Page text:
The US dollar was under pressure in early morning trading for the second straight day as optimistic investors waded back into riskier trades and exposure to higher-yielding currencies, shying away from the safe-haven dollar.
Compounding the dollar's negative sentiment were comments out of Russia 's central bank, which said it intends to cut the amount of currency reserves held in Treasuries and buy IMF-issued bonds.
Russia holds approximately 30% of its $404.2 billion foreign exchange reserves in Treasuries, making it the fifth largest holder of U.S. government debt.
A looming $1.8 trillion U.S. deficit and concern about the U.S. sovereign credit rating have kept dollar gains capped.
Market participants will look to a two-day meeting of finance ministers from the Group of Eight nations in Italy beginning on Friday, although few in the market expected that foreign exchange will take the spotlight at the gathering.
As markets see a glimmer of hope for the recovery of the global economy, the Japanese yen is under broad pressure from rising risk appetite and sharp gains in equities.
The euro extended gains against the dollar, as stock futures rose and investors' outlook on the global economy brightens. The euro is also garnering strength from Russia 's comments on the dollar earlier today.
The euro offered limited reaction to a surprisingly steep 1.4% slide in French industrial output in April, while April output data from Italy rose.
The sterling extended its gains against the USD, rising nearly 1%, as Russia 's comments weighed on the USD. Sterling 's sharp gains against the dollar also helped it hit its highest level in 2009 versus the euro as it extended earlier gains reflecting the belief that the economy is over the worst of the recession.
Additionally, the pound rose after data showed UK industrial output climbed unexpectedly by 0.3% in April for the first time since February 2008.
With UK interest rates expected to remain at record lows for some time, this may have a dampening effect on the pound's recent surge.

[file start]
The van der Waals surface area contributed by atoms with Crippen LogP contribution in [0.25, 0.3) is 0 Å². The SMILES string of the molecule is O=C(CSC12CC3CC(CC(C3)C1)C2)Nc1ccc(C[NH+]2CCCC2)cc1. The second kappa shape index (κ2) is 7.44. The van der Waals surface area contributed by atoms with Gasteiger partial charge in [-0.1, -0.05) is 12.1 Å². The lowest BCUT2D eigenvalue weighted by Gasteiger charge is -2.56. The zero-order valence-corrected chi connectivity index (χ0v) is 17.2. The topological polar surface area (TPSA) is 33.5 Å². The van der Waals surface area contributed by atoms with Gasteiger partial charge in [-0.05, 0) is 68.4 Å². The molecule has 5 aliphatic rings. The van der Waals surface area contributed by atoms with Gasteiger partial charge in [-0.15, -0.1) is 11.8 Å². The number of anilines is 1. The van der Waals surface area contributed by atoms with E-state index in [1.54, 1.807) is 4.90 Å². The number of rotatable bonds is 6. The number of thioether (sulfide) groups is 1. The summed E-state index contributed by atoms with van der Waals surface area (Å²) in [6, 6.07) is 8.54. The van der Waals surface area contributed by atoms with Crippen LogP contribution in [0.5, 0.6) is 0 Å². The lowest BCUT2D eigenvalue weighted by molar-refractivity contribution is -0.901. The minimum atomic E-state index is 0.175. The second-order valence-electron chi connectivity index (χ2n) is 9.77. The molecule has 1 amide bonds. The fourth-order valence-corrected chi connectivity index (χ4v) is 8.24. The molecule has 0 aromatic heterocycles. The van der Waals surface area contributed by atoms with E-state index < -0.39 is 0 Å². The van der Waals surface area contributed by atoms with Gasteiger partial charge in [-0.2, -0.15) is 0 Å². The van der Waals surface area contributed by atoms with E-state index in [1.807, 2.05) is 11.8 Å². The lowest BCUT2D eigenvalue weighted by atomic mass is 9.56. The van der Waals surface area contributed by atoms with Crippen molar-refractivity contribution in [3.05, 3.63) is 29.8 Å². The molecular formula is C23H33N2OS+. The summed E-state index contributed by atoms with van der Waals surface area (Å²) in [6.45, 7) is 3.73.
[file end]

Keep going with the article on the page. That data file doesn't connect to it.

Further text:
Soaring oil prices and equity markets as well as pressure on the USD are keeping the Canadian dollar well supported.
With crude oil prices rising above $70 a barrel, hitting a new seven-month high, oil markets were pleased to hear of to a U.S. report that revised global oil demand forecasts higher. This news should keep the loonie buoyant for the near future.
Advancing stocks reflected renewed interest in riskier assets, supporting high yielders including the Australian and New Zealand dollars at the expense of the US dollar.
Australian consumer confidence made its best monthly showing in over two decades in June, feeding speculation local interest rates may be near their bottom. This helped the Aussie climb to the .81 level.
Aggressive monetary policy easing and fiscal spending have helped Australia avoid a textbook definition of a recession, one of the few developed countries to do so.
The optimistic outlook has encouraged some Aussie bulls to predict the currency is set to rise further, with some analysts looking for $0.86 in the next six months, and $0.90 in the coming year.
The New Zealand dollar is also firmer today on the markets expanding risk appetite and higher commodity prices.
Traders said investors were reducing kiwi positions ahead the Reserve Bank of New Zealand 's rate review on Thursday as opinion was split on whether the bank will cut rates or stay on hold.
10-Year Treasury Note Yield : 3.9040%
Dow Jones Industrial Average : 8,753.16 -9.90